Growing up in Turkey, Ilkin was surrounded by a family of artisans. These figures held positions as painters, educators, poets, tailors and shoemakers — a unique experience that became formative in developing Ilkin’s innate ability for curation and creation. Pairing this with a culturally rich upbringing, you’ll find Ilkin’s work to be playful, experimental, and at times, sensitive. Despite her position, at the very essence, Ilkin Kurt is a storyteller. And regardless of her medium, we’re sure that many people are listening.
You recently got to spend some time overseas, after a long hiatus from travelling, like the rest of the world. What did you see, smell, taste, or experience that piqued your interest?!
It actually was a weird experience. I think how we experienced Covid with strict rules here in Australia was so intense that when I got to Europe, I couldn’t adjust. It took me a while to feel and act free again.
I took 10 weeks off, privileged enough to collect so many wonderful memories, literally I re-coloured my life. Venice was a highlight, my partner and I really wanted to make our way to the La Biennale Di Venezia. It felt like only a biennale could have fed my hunger for art and of course Italy for food.
Cecilia Alemani (the curator of the Biennale) did an amazing job, the city was feeling and living with art. “Human Brains: It Begins with an Idea” at Fondazione Prada was just excellent. For a cultural institution whose identity is rooted in the field of visual arts, dealing with science is an intellectual and political challenge. There was a darkroom where thirty-six neuroscientists, psychologists, neurolinguistics, and philosophers from five continents are broadcast in an assembly of thirty-two screens. That was quite clever and visually spectacular.
Who is inspiring you right now? Who's doing cool stuff?
Cultural events around the world have been inspiring me more than anything lately. Sirkhane, Sirkhane Dark Room, Manufactoriel, Far Near have been doing an amazing job on cultural events, broadening perspectives of Asia, Middle East and African&Black contemporary culture. My mates at Total Luxury Spa always inspire me, they are an amazing community. Love their new collab with i-D. Katie Grand and her magazine Perfect is really exciting and inspiring.
"I believe in the power of doing. If you touch an idea too much without actually making it, it dies. If it doesn't work out, that's fine. Shelf it."
If you weren't working in fashion what would you be doing?
Probably doing something in the film or music industry. Storytelling is my favourite thing and any platform that would give me that, it is home.
Do you think storytelling is in your DNA?
I think it is, this desire to speak up and use your voice with a camera to go out and document things or collaborate with other creatives through editorials & projects or even the way that I use my social media platforms… I think that storytelling was always built within me, even though when I was an introvert and really kept to myself… When I started to share it, it made me a different human. There is a big chance it is related to my culture and family too, passing things down through words to your children and grandchildren…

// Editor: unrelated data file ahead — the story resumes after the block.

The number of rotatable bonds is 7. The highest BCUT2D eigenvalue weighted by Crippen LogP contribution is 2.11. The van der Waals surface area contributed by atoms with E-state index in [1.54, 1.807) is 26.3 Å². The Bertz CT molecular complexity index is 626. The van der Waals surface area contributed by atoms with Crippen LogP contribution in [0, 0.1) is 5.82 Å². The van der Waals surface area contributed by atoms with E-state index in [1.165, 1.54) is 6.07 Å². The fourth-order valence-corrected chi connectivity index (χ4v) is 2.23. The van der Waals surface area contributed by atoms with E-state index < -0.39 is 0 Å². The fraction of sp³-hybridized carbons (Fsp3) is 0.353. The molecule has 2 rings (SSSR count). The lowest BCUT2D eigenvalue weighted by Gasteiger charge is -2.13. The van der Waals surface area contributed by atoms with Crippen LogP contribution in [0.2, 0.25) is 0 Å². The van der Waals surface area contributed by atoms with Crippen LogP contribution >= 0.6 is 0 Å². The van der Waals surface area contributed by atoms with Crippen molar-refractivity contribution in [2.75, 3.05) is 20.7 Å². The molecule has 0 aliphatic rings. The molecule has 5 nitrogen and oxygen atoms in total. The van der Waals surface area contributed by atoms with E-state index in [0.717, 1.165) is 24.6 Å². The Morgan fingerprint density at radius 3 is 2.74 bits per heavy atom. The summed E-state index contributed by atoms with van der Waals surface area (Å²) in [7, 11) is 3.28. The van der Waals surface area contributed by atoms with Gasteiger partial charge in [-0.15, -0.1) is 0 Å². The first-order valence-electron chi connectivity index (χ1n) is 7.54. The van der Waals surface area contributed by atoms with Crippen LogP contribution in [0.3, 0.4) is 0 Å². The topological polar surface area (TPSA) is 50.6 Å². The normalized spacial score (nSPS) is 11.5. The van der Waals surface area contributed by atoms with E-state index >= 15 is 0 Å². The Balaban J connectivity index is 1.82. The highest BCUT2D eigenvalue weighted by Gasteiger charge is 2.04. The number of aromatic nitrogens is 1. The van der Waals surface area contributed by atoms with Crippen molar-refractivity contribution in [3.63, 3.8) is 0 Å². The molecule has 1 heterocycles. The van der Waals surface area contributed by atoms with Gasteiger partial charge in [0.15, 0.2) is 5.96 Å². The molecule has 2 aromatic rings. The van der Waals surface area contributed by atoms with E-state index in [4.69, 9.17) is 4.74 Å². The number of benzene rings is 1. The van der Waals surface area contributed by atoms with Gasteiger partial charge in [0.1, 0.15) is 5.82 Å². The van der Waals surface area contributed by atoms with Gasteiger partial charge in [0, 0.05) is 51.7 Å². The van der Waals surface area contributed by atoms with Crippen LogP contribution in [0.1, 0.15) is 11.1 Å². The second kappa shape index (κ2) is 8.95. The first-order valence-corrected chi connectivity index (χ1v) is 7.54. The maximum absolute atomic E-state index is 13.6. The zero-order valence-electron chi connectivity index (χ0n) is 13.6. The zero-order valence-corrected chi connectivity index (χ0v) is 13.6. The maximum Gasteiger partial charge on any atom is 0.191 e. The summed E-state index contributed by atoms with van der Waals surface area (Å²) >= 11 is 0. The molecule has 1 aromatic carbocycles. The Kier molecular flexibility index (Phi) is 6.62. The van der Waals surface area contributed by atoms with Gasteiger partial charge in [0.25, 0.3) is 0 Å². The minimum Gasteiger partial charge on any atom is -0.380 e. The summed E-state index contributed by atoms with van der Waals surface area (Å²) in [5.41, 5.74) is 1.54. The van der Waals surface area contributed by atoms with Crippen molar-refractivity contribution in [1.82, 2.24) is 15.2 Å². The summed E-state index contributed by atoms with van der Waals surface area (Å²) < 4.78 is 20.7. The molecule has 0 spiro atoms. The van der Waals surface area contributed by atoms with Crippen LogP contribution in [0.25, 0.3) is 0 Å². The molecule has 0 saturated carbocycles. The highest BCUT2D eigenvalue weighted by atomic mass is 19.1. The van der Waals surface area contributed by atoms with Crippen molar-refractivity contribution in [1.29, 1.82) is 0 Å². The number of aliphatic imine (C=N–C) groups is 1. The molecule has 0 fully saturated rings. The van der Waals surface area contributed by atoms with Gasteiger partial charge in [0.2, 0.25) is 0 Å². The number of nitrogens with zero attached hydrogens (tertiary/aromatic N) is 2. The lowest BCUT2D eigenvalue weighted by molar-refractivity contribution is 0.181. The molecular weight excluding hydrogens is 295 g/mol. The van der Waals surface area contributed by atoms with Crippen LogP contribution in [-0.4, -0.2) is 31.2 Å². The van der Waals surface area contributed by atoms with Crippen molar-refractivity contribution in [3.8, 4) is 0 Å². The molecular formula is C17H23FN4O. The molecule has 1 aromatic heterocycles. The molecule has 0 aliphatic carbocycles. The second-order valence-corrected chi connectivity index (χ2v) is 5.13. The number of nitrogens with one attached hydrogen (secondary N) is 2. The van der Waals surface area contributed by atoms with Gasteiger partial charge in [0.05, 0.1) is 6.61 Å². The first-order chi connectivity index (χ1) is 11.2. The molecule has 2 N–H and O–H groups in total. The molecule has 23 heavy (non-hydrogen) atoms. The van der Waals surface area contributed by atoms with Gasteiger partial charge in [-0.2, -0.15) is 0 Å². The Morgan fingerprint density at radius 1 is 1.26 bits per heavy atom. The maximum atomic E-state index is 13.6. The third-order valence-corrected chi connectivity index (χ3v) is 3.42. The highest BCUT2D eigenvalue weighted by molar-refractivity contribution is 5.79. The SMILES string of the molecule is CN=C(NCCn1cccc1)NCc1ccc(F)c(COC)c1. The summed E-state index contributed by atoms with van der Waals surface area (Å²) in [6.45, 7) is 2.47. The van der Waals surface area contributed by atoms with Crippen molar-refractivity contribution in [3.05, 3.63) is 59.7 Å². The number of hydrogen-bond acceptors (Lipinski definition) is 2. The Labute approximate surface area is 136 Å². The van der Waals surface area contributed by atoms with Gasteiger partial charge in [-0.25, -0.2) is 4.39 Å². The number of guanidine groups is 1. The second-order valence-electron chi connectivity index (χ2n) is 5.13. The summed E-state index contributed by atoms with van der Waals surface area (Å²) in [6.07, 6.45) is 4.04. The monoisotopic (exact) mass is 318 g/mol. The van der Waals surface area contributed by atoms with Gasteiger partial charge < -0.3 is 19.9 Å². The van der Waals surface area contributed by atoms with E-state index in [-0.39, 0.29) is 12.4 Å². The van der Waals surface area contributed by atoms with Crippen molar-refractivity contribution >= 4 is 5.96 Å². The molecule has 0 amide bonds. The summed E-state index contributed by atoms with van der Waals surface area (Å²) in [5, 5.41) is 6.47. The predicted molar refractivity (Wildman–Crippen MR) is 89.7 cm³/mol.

How is your creative process for an editorial or project that you act as creative director?
A gallery owner friend once told me, David Hockney, whenever he needs to reinvent his painting, he goes into something else: he writes an art history book, or he makes a movie, and then he comes back to art and it gives him new ideas. I feel like my creative process is the same. When I have a creative project, I go to things that feed the idea. Stuff that gives me a new perspective. Poetry and libraries are my best friends.
I just do things on set without thinking about the before and after. I have no imagination, no memory. I act on the moment, especially with creative direction. You already store ideas about what you wanna bring on the table, the rest happens in the moment.
Do you find that fashion and culture are more politically activated now than it was in the past?
RHCP call it jamming, the youth is jamming. They get together and talk about; politics, human rights, music, film... not afraid to share their ideas, happily investigating what is a good idea. Conversations about cancelled culture, together. The answer is yes.
What is your guilty pleasure?
Oh, I don't believe in a guilty pleasure, anything that shifts your mood into a happy place should be celebrated. That 'guilty pleasure' thing should be parked in a one-way street forever. Own what you like, like what you own.
If you made your own podcast, what would it be about? What would you call it?
I would just invite people that I would love to meet in real life… Authors, directors, scientists, musicians, designers… It would have been so much fun. I probably would call it something like ‘Right Right Right’ Or ‘Double Demerits’…
What turns you on?
The unfamiliar feeling... and the familiar feeling that hasn't been felt for so long.
What turns you off?